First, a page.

Time: 11:30AM – 3:30PM
Location: Below Buttonrock Reservoir
Doubt and low confidence were my companions, as I planned another fishing trip for Wednesday February 22. I landed over 1,000 fish in 2016, so how could these feelings plague my thoughts? I injured my knee while skiing at Breckenridge on February 6, and the swelling and pain subsided, while a band of soreness and puffiness remained along the inside of my left knee. I resumed fishing with an elastic knee brace, and cycling did not seem to aggravate the injury, but I sorely missed my running schedule. My first doubt revolved around my ability to resume my activities and maintain my fitness for long hikes to remote fishing destinations.
Winter fishing has rarely been a positive experience for me. When my hands and feet are numb and aching, fly fishing ceases to be fun. I landed five trout from Clear Creek on Monday, but I suffered through some periods of discomfort when my hands became wet in the process of releasing fish. I carry low confidence when it comes to winter fishing.
The destination that I chose for my trip on Wednesday was the North Fork of the St. Vrain Creek below Buttonrock Reservoir. This area was heavily impacted by the 2013 flooding, and while I experienced two decent outings there early in the 2016 season, I continued to harbor doubts about the quality of the post-flood fishery.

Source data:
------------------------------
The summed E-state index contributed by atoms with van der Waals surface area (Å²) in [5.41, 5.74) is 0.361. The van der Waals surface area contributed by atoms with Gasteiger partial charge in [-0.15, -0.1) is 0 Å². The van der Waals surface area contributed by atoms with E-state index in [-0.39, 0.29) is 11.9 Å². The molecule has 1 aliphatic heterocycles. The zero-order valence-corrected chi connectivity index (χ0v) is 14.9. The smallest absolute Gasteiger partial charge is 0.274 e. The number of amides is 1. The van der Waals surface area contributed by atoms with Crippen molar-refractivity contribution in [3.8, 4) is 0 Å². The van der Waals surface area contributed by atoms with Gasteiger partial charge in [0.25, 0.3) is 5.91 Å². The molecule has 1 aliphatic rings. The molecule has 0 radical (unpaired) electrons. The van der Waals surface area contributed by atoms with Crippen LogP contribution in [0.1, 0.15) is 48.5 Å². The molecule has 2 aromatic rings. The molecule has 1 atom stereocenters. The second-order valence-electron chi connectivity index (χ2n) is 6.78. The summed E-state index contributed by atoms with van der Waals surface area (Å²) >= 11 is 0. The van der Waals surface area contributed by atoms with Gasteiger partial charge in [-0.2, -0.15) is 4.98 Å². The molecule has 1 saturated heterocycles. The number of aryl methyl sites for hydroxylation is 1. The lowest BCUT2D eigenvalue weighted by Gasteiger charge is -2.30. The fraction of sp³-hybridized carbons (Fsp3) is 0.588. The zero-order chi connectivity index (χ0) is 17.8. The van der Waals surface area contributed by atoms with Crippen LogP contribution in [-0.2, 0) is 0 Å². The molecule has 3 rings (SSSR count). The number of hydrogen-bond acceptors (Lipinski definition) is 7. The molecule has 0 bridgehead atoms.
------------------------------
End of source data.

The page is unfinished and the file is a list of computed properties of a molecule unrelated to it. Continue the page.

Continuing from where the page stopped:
Despite high temperatures in Denver of 75 degrees on Tuesday, I abstained from fishing, since the wind forecast was quite adverse. The front range mountain towns that I checked on Weather Underground projected wind velocity in the 20-30 MPH range. Fly fishing in these conditions ceases to be fun. Highs on Wednesday were forecast to approach the mid-60’s, and the wind was expected to subside to the 10-12 MPH range. With cold weather moving in on Thursday, I elected to take advantage of one final day of mild weather, and I departed for the North Fork of the St. Vrain Creek at 9AM.
I chose the St. Vrain, as I sought variety after spending two afternoons on Clear Creek. Two outings in March 2016 provided some decent action, and I was curious to see if the fishery improved, after another year elapsed. The flows were 25 cfs, and I recalled that level to be nearly ideal. I arrived at the parking lot below the gate by 10:30 and joined five or six vehicles already present. The road and trail along the St. Vrain in this area is very popular with hikers, runners and dog walkers; and I never encountered another fishermen during my stay.
The air temperature was 48 degrees and the wind was fairly strong, so I pulled on my down vest and billed New Zealand hat with ear flaps, and then I embarked on a one mile hike. Along the way I passed some trucks and road building equipment, and I realized that stream improvements were in progress just above the small Longmont Reservoir near the beginning of the hike. Halfway toward my destination, I began to curse my decision to wear a down vest, as the exertion warmed my body excessively. I had no place to stash the vest, so I resolved to endure.